Next was Geeza, who dropped to his back and waited to see how I'd try to pass his guard. As ever, my answer was mainly to stare at him in confusion, vaguely flailing at his legs before getting swept. My guard passing remains really, really bad: I sometimes forget just how bad, because normally I'll mercifully get put on my back somehow, meaning I can then work my guard.

However, being a good instructor, Geeza kept returning to his back after he landed a sweep, meaning I had to keep on attempting (and failing) to pass. Afterwards, he suggested that instead of trying to push forward and drive with my hips, I should move back and push the legs down. I'm small and weedy, so the second option is a better fit for my body type. Something I need to keep in mind for next time.

Finally, I had a roll with Luke. As always when I roll with Luke, he shows an impressive level of calm control, never using strength, meaning sparring with him is always enjoyably technical. I tried for that lasso spider guard sweep, and set it up just right: I had the lasso, he was passing...but I didn't grab the leg and push, leaving it too late. Luke could see what I was trying to do, so had no problem basing out and preventing the sweep.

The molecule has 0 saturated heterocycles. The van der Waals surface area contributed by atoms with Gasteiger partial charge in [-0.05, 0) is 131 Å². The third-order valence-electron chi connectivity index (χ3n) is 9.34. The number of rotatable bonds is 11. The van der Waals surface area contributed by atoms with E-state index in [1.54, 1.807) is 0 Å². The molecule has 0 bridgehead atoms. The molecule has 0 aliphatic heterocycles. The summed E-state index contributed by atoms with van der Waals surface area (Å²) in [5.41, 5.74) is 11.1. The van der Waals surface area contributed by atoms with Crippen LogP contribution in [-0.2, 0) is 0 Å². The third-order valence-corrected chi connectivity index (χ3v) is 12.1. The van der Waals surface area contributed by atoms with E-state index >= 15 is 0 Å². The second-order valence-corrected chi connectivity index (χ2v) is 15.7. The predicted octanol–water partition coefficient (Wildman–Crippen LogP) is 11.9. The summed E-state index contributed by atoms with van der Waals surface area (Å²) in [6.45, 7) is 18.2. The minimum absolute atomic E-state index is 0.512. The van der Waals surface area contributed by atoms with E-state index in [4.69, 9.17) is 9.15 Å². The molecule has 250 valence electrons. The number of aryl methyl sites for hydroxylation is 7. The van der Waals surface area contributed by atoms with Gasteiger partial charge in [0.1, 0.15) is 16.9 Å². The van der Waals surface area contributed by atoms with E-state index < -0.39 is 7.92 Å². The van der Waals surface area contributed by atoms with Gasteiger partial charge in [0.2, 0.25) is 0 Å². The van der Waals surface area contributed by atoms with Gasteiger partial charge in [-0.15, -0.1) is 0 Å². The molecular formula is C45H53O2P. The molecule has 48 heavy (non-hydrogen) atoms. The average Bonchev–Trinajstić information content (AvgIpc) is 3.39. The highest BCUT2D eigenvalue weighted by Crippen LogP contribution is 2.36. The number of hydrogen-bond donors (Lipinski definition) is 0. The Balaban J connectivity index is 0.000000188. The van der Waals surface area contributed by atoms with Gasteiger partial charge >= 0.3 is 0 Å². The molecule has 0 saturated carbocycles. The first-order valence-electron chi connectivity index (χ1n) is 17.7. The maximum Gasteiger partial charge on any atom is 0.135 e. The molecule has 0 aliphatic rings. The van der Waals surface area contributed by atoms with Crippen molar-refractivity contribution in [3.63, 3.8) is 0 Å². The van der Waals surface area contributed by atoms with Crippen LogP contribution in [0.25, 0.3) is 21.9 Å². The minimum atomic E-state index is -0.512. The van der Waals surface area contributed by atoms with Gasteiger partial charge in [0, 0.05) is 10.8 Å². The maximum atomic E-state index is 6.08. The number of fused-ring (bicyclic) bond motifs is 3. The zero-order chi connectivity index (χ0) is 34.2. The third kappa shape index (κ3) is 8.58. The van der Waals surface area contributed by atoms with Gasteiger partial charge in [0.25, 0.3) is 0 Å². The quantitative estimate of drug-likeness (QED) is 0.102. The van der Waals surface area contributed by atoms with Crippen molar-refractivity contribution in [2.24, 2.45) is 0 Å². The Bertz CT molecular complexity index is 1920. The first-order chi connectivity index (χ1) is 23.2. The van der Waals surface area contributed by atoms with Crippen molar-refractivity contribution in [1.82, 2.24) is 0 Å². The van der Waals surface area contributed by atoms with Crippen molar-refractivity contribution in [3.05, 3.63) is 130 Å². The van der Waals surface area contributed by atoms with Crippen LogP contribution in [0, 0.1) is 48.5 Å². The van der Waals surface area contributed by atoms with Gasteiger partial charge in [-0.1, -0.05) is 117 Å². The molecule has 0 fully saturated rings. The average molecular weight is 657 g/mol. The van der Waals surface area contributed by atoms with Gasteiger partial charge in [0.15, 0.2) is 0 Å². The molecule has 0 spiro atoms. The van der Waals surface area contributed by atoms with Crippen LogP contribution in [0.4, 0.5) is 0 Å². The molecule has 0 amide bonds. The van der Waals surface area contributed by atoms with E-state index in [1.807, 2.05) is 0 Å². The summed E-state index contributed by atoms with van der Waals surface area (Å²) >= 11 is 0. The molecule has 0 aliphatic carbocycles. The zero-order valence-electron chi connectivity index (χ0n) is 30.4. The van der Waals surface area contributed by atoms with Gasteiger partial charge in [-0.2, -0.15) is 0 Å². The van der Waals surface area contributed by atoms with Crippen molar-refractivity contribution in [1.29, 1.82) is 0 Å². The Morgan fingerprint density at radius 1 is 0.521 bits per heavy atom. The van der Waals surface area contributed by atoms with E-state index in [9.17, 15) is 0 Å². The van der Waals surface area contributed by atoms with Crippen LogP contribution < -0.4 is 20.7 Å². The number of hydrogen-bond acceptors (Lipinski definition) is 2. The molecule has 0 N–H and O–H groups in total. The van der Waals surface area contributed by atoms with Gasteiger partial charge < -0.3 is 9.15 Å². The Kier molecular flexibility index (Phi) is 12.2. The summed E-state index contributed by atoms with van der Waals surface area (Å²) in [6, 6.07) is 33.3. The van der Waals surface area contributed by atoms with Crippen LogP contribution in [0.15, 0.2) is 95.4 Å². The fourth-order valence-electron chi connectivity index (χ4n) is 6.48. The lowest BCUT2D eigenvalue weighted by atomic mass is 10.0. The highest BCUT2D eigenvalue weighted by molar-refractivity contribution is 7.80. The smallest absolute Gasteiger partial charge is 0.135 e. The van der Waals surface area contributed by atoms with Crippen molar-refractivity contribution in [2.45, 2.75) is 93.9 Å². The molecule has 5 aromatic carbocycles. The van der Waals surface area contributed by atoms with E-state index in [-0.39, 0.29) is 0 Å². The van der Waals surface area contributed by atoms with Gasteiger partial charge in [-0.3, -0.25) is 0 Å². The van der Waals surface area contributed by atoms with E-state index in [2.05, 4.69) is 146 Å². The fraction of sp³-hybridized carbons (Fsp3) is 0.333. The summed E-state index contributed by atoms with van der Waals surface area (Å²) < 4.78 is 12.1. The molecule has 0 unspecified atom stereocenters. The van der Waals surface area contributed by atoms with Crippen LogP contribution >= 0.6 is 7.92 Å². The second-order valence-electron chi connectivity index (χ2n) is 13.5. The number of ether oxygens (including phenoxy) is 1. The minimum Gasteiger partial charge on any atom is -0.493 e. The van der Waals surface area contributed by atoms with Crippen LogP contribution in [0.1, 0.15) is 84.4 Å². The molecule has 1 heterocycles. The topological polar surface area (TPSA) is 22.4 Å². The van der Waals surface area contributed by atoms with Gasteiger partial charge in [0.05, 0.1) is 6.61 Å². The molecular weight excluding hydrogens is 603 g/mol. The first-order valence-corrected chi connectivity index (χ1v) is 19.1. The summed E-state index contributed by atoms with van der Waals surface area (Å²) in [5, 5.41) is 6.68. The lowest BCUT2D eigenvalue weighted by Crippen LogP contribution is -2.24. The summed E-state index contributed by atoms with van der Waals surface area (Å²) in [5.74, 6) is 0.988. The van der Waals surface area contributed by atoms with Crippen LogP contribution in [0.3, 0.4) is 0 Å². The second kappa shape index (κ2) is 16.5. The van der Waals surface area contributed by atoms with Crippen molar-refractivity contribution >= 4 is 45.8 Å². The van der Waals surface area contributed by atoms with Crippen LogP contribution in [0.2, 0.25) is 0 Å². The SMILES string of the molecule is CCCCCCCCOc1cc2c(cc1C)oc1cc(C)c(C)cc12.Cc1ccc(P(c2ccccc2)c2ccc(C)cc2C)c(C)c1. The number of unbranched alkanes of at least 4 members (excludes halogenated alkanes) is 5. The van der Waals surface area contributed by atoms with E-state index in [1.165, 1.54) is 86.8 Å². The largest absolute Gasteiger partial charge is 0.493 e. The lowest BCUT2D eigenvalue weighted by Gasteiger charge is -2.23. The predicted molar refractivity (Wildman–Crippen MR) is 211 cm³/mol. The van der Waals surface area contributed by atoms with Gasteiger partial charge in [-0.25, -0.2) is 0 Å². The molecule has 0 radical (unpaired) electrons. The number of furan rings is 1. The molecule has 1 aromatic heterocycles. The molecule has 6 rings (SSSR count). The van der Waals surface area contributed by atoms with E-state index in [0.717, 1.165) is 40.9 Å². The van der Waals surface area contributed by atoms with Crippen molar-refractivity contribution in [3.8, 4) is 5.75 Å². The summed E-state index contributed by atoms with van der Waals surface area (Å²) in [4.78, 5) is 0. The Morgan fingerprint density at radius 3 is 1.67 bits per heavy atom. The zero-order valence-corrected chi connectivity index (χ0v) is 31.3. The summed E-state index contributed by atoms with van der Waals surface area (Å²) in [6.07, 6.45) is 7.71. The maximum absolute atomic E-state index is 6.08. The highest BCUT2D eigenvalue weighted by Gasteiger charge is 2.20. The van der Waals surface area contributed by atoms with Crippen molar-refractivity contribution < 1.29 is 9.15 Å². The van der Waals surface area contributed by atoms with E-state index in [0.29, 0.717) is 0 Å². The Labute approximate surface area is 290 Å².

I did manage to then bring my legs up for the triangle and roll on top, but that was mostly down to flexibility and the light pace of the roll, rather than solid technique on my part. Still, worth trying that kind of thing when I can, as it's a handy thing to spring on people: they aren't normally expecting to be attacked from under side control. At the same time, it's low percentage stuff (on top of side control is a dominant position for a reason, after all), so definitely not something to rely on.